Expeditors International Of Washington Inc   (EXPD)
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Expeditors International Of Washington Inc Segments

   39.94 % of total Revenue
Ocean freight & ocean services
   33.91 % of total Revenue
Customs brokerage & other services
   26.15 % of total Revenue

Business Segments (Sep. 30, 2015)
(in millions $)
III. Quarter
(of total Revenues)
(Sep. 30, 2015)
(in millions $)
III. Quarter
(Profit Margin)
659.61 39.94 % 0.00 -
Ocean freight & ocean services
559.98 33.91 % 0.00 -
Customs brokerage & other services
431.75 26.15 % 0.00 -
1,651.33 100 % 0.00 -

• View Income Statement • View Competition by Segment • View Annual Report

Growth rates by Segment (Sep. 30, 2015)
Y/Y Revenue
III. Quarter
Q/Q Revenue
(Sep. 30, 2015)
Y/Y Income
III. Quarter
Q/Q Income
-3.91 % -4.93 % - -
Ocean freight & ocean services
-6.75 % -2.91 % - -
Customs brokerage & other services
3.24 % 2.56 % - -
-3.15 % -2.38 % - -

• View Growth rates • View Competitors Segment Growth • View Market Share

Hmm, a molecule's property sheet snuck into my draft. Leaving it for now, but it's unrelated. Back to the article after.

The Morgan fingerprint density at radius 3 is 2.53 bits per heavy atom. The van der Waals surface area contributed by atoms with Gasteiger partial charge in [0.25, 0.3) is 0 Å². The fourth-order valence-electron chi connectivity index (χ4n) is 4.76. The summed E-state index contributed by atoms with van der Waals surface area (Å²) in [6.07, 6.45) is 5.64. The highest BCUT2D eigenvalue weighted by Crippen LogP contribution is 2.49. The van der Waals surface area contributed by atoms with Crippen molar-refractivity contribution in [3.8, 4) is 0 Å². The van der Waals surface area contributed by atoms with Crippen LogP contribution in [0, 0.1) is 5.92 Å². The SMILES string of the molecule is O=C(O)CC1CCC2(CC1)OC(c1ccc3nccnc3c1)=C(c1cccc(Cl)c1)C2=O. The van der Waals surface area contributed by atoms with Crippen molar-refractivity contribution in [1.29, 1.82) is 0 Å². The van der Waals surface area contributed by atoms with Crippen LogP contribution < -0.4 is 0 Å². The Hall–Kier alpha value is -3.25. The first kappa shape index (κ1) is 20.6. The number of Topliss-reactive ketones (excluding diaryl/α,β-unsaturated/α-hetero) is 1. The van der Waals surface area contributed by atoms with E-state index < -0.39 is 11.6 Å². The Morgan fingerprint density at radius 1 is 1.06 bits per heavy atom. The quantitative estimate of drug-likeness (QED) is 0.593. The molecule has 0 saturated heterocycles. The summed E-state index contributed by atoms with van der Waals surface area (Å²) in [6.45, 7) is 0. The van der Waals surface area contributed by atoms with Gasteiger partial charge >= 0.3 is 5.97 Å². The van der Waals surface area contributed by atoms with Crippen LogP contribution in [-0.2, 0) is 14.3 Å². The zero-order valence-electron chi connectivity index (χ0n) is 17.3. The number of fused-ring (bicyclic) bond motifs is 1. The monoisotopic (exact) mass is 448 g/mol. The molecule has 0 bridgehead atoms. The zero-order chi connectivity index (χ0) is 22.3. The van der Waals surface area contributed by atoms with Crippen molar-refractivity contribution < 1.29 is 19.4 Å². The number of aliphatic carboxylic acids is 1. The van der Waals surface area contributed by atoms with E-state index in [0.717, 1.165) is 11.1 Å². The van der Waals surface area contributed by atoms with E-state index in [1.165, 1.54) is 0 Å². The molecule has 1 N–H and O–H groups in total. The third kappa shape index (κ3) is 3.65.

To get more information on Expeditors International Of Washington Inc 's Airfreight, Ocean freight & ocean services, Customs brokerage & other services, Total segment. Select each division with the arrow.

  Expeditors International Of Washington Inc 's

Business Segments Description

Airfreight Services

When performing airfreight services, the Company typically acts either as a freight consolidator or as an agent for the airline which carries the shipment. When acting as a freight consolidator, the Company purchases cargo space from airlines on a volume basis and resells that space to its customers at lower rates than the customers could obtain directly from airlines. When moving shipments between points where the volume of business does not facilitate consolidation, the Company receives and forwards individual shipments as the agent of the airline which carries the shipment. Whether acting as an agent or consolidator, the Company offers its customers knowledge of optimum routing, familiarity with local business practices, knowledge of export and import documentation and procedures, the ability to arrange for ancillary services, and assistance with space availability in periods of peak demand.